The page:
The Sound of Pedestals Crashing

The sound of pedestals

crashing to the ground

is deafening!



Sort of.

You know what I mean

(It’s just a metaphor)



did we erect all these (damn) pedestals

in the first place???



A Few Relevant Quotations (inevitably)

“Anyone who idolizes you is going to hate you when he discovers that you are fallible. He never forgives. He has deceived himself, and he blames you for it.” – Elbert Hubbard (quoted in the novel Seduction, by Catherine Gildener)

“In my early years at Omega, [an organization she co-founded] when I was in my twenties, I found it disconcerting when teachers started falling off their pedestals. Like discovering over dinner that a renowned relationship expert was getting divorced, or hosting a retreat for peace activists and finding out they were very angry people. Or meeting the depressed happiness researcher. Or the monk with a big ego. At first this upset me. But as the years went on, it liberated me. It made me more tolerant of all people’s inconsistencies, and it made me more compassionate toward myself. It showed me that no one is living the exact life you think they are, so if you compare your life to another person’s, you’re usually comparing it to a fantasy of your own making. Seeing the imperfect humanness of my teachers side by side with their genius has helped me stop expecting perfection of myself. My close encounters with the wise ones have helped me relax and lighten up. I’ve let go of the goal of perfection and taken up the goal of authenticity.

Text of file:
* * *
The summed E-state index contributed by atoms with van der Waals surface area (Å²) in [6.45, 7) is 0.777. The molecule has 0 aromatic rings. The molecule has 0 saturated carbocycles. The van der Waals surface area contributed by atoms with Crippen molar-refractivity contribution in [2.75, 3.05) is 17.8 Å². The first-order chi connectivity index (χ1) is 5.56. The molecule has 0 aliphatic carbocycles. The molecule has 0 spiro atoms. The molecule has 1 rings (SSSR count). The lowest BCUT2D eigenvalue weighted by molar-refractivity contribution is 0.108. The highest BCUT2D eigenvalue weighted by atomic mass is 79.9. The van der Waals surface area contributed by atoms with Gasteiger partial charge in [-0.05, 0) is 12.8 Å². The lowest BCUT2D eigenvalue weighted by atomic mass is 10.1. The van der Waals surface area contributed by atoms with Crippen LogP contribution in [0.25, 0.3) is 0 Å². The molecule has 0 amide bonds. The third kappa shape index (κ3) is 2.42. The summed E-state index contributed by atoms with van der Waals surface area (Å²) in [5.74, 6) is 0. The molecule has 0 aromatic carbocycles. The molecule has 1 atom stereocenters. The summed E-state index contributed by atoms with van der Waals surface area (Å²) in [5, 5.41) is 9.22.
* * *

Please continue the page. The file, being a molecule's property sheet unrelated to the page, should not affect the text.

The end of authenticity deficit disorder is not a glamorous new personality. It’s less exciting and more wonderful than that: You become more fully yourself. You become more present, more awake, more alive. You uncover a natural intelligence that knows what you need in order to fulfill your destiny. You look less and less outside yourself for validation and direction. Your life becomes who you are, not what you do.” – Elizabeth Lesser in Marrow – A Love Story (an utterly wonderful book!)

Previous postings about pedestals on this site

Pulling Down the Pedestals <March 2009>

Science. Scientists. Scientism. Pedestals. Religion, too. & cherry-picking <Oct. 2017>

Feeling the Joy, the Gratitude, and … the Grief

<June 2/19>

Most people, or so it would seem, are unable to contemplate or consider (or, um, admit out loud / publicly) the possibility (the likelihood) that our species is headed for extinction – likely maybe a good deal sooner than we know. (Note: I am utterly convinced that MANY public figures know this as well as I do. But don’t hold your breath waiting for them to admit to it!)

To me, this seems odd, as I’ve been contemplating the possibility (the likelihood) for decades. Truly! I became an environmental activist in the mid-to-late 1980s. The notion that we were likely headed for the cliff/a brick wall inevitably came to me pretty early on in the game. (When you see the forces of #JustDoNothing all around you? Among your fellow citizens, among governments, among corporations? Well. It offers a bit of a clue.)

So, I spent decades trying to stave off the inevitable … not that I think (now) that there was ever really a chance not in my lifetime, anyway that we could have done this. That realization did also arrive, inevitably. No regrets! They were great years. 🙂 One does, one can become resigned to extinction. But also, fully committed to efforts to stave it off. Paradox? Maybe…

“Do I contradict myself? Very well, then I contradict myself, I am large, I contain multitudes.” – Walt Whitman

How can I help articulate this, so as to be helpful to others?